15 simple steps to healthy feet
They're one of the hardest-working parts of our bodies, whether we're using them to exercise or get from A to B, yet many of us only take an interest in our feet when it's sunshine season. They deserve more from us, says Arlene Harris, as she asks the experts for tips on how to have fit feet all year round
Published 29/03/2016 | 02:30
They probably take up more slack than any other part of our bodies, but apart from getting them 'beach ready' in the weeks leading up to open-toe sandal-season, most of us ignore our feet. Despite the fact that they support all of our body weight, transport us from A to B and play a major role in our exercise routine, we pay them little attention until an injury forces us to look south.
Comprised of 26 bones along with muscles, tendons, ligaments and joints, the foot also contains many different types of sensory organs which give feedback to the brain on position, balance, function and pain. So it is imperative that we take time out to look after our feet as their health has a ripple effect on other parts of the body.
We asked several experts for their top tips on how to ensure optimum foot health.
1 Pay attention to your tootsies
They may have been made for walking but many serious medical conditions, including arthritis, diabetes, nerve and circulatory disorders can cause symptoms in the feet. Podiatrist John Weir of Coslia Foot Clinic in Ennis, Co Clare says; "Conditions such as diabetes may give rise to certain foot problems so anyone at risk from this should take particular care of their feet," he advises.
2 Maintainence is key
The foot expert also says that issues with the feet could lead to other joint problems. "Abnormal foot biomechanics may lead to postural problems in more proximal joints such as knee, hip and back," he says. "Our feet work as shock absorbers when we land or heel-strike but also change properties to propel our bodies forward into the next step.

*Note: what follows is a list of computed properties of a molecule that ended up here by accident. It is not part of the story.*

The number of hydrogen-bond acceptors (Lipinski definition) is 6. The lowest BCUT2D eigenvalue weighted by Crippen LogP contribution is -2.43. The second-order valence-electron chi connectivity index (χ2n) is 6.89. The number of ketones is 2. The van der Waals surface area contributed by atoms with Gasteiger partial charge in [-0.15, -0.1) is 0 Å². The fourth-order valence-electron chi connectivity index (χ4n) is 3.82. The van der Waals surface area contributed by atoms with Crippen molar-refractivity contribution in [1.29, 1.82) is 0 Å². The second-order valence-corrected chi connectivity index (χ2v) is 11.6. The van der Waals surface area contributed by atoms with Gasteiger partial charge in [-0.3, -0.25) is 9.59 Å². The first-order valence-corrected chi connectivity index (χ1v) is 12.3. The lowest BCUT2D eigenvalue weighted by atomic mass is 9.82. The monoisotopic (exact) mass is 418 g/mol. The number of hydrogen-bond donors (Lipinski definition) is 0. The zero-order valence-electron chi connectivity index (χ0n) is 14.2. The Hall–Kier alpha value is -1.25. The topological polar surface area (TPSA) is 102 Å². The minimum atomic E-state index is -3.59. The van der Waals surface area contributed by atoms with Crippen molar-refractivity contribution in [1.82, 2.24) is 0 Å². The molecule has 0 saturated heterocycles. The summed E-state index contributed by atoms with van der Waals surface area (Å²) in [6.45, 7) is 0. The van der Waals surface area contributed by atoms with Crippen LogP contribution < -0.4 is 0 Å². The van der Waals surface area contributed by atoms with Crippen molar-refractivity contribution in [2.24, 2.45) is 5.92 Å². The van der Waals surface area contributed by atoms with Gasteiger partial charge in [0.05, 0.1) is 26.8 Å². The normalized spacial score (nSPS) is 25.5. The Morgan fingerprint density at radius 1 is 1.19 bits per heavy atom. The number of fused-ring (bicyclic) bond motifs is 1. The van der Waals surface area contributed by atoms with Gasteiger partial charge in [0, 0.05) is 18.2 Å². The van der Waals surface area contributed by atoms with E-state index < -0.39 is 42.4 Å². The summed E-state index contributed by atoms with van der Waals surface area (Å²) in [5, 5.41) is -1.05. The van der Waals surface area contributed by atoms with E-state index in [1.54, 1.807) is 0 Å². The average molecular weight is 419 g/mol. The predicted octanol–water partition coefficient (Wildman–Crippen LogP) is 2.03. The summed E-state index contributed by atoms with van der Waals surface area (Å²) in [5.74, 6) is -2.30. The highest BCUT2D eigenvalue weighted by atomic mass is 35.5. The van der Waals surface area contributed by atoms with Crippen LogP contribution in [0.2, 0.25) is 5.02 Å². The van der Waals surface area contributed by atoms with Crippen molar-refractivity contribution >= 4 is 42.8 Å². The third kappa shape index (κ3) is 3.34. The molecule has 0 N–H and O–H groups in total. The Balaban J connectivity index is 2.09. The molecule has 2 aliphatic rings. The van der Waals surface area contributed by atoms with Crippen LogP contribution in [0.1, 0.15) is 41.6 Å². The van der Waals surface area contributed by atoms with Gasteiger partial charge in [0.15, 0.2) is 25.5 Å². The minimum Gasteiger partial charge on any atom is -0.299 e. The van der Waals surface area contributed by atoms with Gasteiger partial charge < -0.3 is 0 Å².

"So every day environmental factors such as poor footwear or an inordinate amount of time spent standing can also have a profound effect on our feet and lower limbs. Having well-maintained and normally functioning feet allows for a normal healthy lifestyle."
3 Fashion's a high-risk game
John Linehan, of comfort footwear specialists Foot Solutions, says women suffer more than men as nine out of 10 women wear shoes that are too small for their feet.
"Women are four times more likely to have foot problems than men," he says. "This is partly because high fashion shoes do not often have enough support or cushioning to protect the foot from impact and injury and can cause uneven pressure on the bones and ligaments.
"Statistics also show that the average woman walks three miles further each day than the average man, so their feet are under greater stress, too."
4 Time shoe shopping trips
Linehan also says that when it comes to shoe shopping, it is important to plan ahead. "Our feet tend to swell throughout the day, so it's a good idea to go shopping for shoes in the afternoon to ensure you buy the right size for your feet when they're at their largest," he advises. "Most people have one foot bigger than the other, so always fit shoes to your larger foot, while standing up."
5 Get sufficient support
"Flip flops may be handy for walking around at the swimming pool, but they don't give your feet enough support to be worn all summer and are a common cause of strained ankles, broken toes, tendonitis and plantar fasciitis," Linehan continues. "Look for sandals with good arch support and cushioned soles to give you the support you need."
6 Keep heels to a minimum
Podiatrist John Weir agrees and says the same applies to high heels. "High heels are fine if worn occasionally for short periods of time," he says. "Regular long-term usage can cause substantial foot and postural changes. The compensation patterns that are created in a high heel are linked with foot, back and muscle pain."
7 Prepare for pregnancy feet